Sama Alshaibi was studying to be a photojournalist when a professor encouraged her to move in a more conceptual, artistic direction.
The move paid off for Alshaibi, an associate professor in the University of Arizona School of Art, who is internationally recognized for her photography and video work, both of which explore themes of race, gender and exile.
Born in Basra, Iraq to an Iraqi father and Palestinian mother, Alshaibi is a naturalized U.S. citizen who studied photography at Columbia College in Chicago and earned her Master of Fine Arts from the University of Colorado at Boulder.
Today, Alshaibi is one of four recipients of the UA's 1885 Society Distinguished Scholars Award, supported through the UA Foundation's 1885 Society and sponsored by the UA Office of the President. The award recognizes outstanding mid-career faculty who are leading experts in their fields and highly valued contributors to the UA's teaching, research and outreach missions.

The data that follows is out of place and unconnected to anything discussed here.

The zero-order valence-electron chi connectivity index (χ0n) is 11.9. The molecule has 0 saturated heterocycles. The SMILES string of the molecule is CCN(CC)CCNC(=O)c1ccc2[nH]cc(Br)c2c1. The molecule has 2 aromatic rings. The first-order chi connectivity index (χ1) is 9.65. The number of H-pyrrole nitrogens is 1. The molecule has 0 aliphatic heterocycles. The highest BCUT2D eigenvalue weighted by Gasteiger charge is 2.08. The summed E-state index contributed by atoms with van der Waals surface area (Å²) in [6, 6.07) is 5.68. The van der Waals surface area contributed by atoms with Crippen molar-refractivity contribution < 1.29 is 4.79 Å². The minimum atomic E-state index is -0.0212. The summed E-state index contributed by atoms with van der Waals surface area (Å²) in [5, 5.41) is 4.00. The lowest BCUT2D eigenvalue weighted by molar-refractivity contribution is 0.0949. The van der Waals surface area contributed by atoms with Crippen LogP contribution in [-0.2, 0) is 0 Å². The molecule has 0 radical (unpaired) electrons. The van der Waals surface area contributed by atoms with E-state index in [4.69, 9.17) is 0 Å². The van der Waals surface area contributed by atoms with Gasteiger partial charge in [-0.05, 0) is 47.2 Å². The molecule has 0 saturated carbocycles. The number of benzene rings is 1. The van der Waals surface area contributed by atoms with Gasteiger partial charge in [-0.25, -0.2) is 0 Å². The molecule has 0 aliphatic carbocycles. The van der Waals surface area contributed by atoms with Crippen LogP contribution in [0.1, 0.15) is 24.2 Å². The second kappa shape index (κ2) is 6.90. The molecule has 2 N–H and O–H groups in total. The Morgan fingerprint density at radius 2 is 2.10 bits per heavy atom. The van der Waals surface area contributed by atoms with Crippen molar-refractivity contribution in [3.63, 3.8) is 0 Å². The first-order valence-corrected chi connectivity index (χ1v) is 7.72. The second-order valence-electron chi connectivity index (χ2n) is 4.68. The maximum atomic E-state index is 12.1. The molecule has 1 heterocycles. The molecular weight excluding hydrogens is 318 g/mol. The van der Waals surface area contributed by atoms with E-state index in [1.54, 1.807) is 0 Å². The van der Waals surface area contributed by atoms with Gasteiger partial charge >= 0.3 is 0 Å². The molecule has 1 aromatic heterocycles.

The Regents' and Distinguished Professors who reviewed the nominations said Alshaibi is "clearly one of the most important voices today in dealing art pertaining to issues of the Middle East, women, the body, Islam and exile."
Her work deals with conflict, war, exile, power and the quest for survival and she has exhibited in more than 10 solo exhibitions. Alshaibi says being an artist is an evolving process and that her work has opened up over the years as she's understood more about how her perspective fits into a broader context.
"It's a culmination of all those little decisions I've made, every singe day," she said. "I never went about my career teaching and being an artist to have any grand moments, it's about all the little things that have an impact."